The importance of magnesium for sleep
Have you tried taking magnesium for sleep? This vital mineral has arguably been underestimated as a natural sleep aid for far too long. We are here to give you clarity on how a magnesium deficiency can be the cause of your sleep problems, and how to use magnesium to improve your sleep.
What is magnesium?
Magnesium is a mineral that is essential in many bodily functions, such as managing stress, preparing for sleep, enzyme reactions, muscle and nerve function, bone health, and supporting your immune system.
Every cell in your body relies on magnesium to be healthy and function as it should. If your cells are healthy, you will be too. A deficiency in any essential nutrient will prevent you from feeling like your best self.
What is the best form of magnesium for sleep?
Not all magnesium supplements are created equal and some are far more effective than others. They come in different forms, which include:
- Magnesium chloride
- Magnesium citrate
- Magnesium oxide
- Magnesium sulfate (also known as Epsom salt)
- Magnesium glycinate
- Magnesium orotate
Magnesium glycinate and citrate are the most bioavailable forms of this mineral, meaning they are the easiest for your body to break down and absorb. If you are going to take a supplement, we recommend one of these two.
Many people take Epsom salt baths before bed to help them relax and unwind. But more research is needed on just how much of it is absorbed through the skin and if it can help with a deficiency.
Magnesium deficiency and sleep
You may not have known this, but a magnesium deficiency could be the cause of your sleep problems. This mineral plays a role in the parasympathetic nervous system. It regulates melatonin and neurotransmitters like glutamate and GABA, which help the body relax and prepare for sleep.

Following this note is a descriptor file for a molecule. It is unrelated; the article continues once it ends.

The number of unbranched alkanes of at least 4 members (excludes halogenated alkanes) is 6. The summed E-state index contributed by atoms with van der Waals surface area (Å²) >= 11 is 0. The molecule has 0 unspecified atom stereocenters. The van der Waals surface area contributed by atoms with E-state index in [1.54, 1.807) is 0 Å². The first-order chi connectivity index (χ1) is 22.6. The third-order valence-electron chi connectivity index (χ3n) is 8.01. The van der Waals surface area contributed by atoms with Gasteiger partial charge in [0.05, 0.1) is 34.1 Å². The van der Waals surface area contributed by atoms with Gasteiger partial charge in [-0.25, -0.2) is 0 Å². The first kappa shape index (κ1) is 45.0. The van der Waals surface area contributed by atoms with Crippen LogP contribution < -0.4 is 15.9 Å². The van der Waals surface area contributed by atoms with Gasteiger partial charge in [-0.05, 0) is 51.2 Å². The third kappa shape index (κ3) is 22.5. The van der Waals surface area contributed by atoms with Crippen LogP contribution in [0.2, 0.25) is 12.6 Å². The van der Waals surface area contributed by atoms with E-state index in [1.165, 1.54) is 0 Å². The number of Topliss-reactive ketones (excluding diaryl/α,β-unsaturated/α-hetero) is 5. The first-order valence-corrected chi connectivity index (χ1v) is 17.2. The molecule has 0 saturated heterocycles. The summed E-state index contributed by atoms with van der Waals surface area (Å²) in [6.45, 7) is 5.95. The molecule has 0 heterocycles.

Poor sleep can be caused by a deficiency in these neurotransmitters.
Even if you are sleeping the recommended 7-9 hours a night, supplementing with magnesium can improve the quality of your sleep.
What foods are rich in magnesium?
Chocolate lovers rejoice! Dark chocolate is a good source of magnesium. Before you consider taking a supplement, you should increase your intake of magnesium-rich foods, including these foods to enjoy before bed include:
- Nuts like almonds, cashews and brazil nuts
- Seeds such as flaxseeds, pumpkin seeds and chia seeds
- Fatty fish like salmon, mackerel and halibut
- Plain yoghurt
- Beef and chicken
Spinach and kale are also sources, but they are also high in oxalates, which makes the magnesium less bioavailable. This means that it is a lot harder for your body to absorb.
Oxalate is a type of organic acid found in plants. Almonds also contain a lot of oxalates, which is something to keep in mind.
A supplement might be best if you have a diet high in oxalates, and if you suspect you might not be getting enough or absorbing enough magnesium from your food. Don’t be discouraged if you don’t see results quickly. It can take time for your magnesium to reach a healthy level.
What are the side effects of too much magnesium?
Taking too much magnesium can have a diuretic effect and cause nausea and digestive distress, which can lead to diarrhoea. It is also important to note that magnesium supplements can interfere with certain medications like antibiotics and blood pressure medications. Speak to your doctor before supplementing with magnesium.
How much magnesium should I take for sleep?
It is recommended that you take between 200mg and 420mg around two hours before going to bed. Be careful not to exceed the dose to avoid any of the potential side effects of too much magnesium.
How to improve your sleep
You can invest in blue light blocking glasses and make your room dark. You can set a regular bedtime to improve your sleep. You can do all the ‘right’ things to sleep better, but if you are deficient in this vital mineral, your sleep quality will not be optimal.
A diet filled with magnesium and melatonin-rich foods can help you optimise your sleep and your life.